WICHITA FALLS, TX (KAUZ) - The Texas Department of Public Safety wants residents to be prepared for summertime temperatures as we prepare for August.
"Summertime heat is a fact of life in Texas, but the dangers from high temperatures are real and should not be taken lightly," said DPS Director Steven McCraw in a press release. "Heat-related deaths and injuries are often preventable if residents take the necessary steps to educate and protect themselves – and their loved ones."
DPS officials want residents to take precautions as temperatures hit 100 degrees and above in many parts of the state. Extreme temperatures increase the risk of heat-related injuries or deaths.
According to the CDC, extreme heat events or heat waves are one of the leading causes of extreme weather-related deaths in the U.S.
Periods of extreme heat and high humidity tax the body's ability to cool itself and can lead to heat exhaustion and heat stroke.
DPS has provided the following tips for staying safe and managing the Texas heat:
* Check on the elderly, sick or very young, especially if they don't have air conditioning.
* Drink plenty of water and avoid caffeine and alcohol during prolonged outdoor exposure. Start consuming water before you head outdoors; you may not realize you're dehydrated until it's too late.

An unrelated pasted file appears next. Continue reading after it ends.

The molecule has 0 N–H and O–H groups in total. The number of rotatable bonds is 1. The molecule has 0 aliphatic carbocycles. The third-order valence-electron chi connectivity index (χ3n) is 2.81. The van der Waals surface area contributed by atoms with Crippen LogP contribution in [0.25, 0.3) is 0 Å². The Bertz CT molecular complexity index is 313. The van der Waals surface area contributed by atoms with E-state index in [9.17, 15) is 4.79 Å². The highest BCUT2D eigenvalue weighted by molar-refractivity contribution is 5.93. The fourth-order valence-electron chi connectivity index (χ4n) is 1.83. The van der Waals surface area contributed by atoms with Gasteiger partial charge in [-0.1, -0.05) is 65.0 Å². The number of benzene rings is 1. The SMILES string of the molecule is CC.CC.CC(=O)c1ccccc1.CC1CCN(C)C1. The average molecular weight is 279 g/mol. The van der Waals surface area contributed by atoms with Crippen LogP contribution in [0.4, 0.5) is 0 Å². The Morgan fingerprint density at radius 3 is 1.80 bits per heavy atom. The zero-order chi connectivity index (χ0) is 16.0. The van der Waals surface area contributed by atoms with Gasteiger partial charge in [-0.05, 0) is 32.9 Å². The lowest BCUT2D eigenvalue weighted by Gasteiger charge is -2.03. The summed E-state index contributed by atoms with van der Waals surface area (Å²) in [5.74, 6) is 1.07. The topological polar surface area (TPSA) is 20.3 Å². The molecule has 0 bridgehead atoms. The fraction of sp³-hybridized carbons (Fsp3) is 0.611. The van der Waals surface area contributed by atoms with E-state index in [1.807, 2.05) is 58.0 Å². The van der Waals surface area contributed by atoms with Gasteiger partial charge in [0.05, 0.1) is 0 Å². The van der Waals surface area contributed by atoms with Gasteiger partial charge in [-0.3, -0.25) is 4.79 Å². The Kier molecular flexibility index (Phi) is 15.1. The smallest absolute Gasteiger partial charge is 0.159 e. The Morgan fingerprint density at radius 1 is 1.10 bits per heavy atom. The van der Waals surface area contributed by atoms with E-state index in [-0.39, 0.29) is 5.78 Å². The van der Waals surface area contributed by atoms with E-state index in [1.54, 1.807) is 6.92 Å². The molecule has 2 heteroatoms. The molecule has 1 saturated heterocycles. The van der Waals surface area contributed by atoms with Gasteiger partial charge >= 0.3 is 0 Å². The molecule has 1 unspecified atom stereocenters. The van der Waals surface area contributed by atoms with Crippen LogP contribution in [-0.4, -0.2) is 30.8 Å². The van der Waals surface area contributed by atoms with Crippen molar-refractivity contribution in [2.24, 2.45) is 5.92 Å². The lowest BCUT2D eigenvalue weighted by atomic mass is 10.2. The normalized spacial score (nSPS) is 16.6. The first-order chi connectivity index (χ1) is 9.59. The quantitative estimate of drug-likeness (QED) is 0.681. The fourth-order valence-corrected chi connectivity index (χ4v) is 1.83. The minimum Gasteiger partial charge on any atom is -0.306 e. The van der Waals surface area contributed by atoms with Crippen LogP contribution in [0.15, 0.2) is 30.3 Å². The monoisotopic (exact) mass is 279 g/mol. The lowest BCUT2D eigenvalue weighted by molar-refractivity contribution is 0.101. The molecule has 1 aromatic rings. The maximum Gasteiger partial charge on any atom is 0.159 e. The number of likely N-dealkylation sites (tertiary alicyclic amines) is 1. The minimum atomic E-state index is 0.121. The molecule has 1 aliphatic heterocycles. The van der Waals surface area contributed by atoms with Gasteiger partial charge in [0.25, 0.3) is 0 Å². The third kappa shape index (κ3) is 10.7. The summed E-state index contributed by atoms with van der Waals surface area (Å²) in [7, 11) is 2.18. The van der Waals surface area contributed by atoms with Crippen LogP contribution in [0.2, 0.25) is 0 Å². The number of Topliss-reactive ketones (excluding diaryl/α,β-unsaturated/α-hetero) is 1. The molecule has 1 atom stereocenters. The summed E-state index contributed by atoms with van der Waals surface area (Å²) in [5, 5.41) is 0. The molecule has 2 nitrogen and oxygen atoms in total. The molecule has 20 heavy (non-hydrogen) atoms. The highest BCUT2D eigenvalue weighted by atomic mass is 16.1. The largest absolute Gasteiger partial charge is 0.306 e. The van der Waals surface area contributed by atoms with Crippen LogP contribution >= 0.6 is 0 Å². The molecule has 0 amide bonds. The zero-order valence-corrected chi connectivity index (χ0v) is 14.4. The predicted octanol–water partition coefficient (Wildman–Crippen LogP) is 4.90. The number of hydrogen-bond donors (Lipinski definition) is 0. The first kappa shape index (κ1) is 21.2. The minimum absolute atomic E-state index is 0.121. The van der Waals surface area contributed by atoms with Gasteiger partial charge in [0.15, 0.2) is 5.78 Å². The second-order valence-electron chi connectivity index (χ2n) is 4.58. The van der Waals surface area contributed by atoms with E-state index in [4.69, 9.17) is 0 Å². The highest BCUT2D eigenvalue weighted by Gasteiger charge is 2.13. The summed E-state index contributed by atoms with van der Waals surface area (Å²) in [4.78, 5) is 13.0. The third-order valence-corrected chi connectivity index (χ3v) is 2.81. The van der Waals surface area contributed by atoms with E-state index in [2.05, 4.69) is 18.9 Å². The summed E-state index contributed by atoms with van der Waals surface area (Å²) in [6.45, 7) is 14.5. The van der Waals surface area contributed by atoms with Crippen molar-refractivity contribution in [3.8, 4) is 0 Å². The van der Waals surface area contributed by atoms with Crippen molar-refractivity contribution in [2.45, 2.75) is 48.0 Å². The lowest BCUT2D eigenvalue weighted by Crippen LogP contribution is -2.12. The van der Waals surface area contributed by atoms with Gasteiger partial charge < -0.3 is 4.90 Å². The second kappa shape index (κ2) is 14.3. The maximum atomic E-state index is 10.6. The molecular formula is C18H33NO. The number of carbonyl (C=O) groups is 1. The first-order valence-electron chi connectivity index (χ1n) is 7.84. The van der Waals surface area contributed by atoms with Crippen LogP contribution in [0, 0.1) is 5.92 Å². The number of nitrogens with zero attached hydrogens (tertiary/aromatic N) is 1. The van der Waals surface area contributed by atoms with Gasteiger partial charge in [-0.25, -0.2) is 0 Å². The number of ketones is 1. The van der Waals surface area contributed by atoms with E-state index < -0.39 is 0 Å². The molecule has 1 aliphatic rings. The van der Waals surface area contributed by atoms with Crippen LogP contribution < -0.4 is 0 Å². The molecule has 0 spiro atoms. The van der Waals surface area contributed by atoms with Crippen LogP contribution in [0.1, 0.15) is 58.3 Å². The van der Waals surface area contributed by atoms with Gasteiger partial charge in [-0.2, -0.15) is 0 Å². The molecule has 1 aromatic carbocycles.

* Pay attention to your body. Heat exhaustion and heat stroke can develop quickly. If you start feeling ill, immediately find a shaded or cooler area and slowly drink fluids. Seek medical attention if necessary.
* Monitor weather radios and newscasts for information on current conditions and weather alerts in your area.
* Stay indoors as much as possible, and limit exposure to the sun. Consider indoor activities this summer at places like shopping malls, the library or other community facilities.
* Light-colored, loose-fitting clothing and a hat are recommended during outdoor exposure.
* If possible, avoid strenuous outdoor activity during the hottest part of the day.
* Be extra careful when cooking outdoors, building campfires or driving off road to avoid igniting dry vegetation. Also, stay aware of burn bans in your area and always abide by restrictions on outside burning.
* Don't forget pet safety. Animals are also susceptible to heat-related injury or death – don't put your pets in these dangerous conditions.
For additional tips, you can click here. For up to the minute updates on the heat in Texoma you can download the First Alert 6 Weather app today.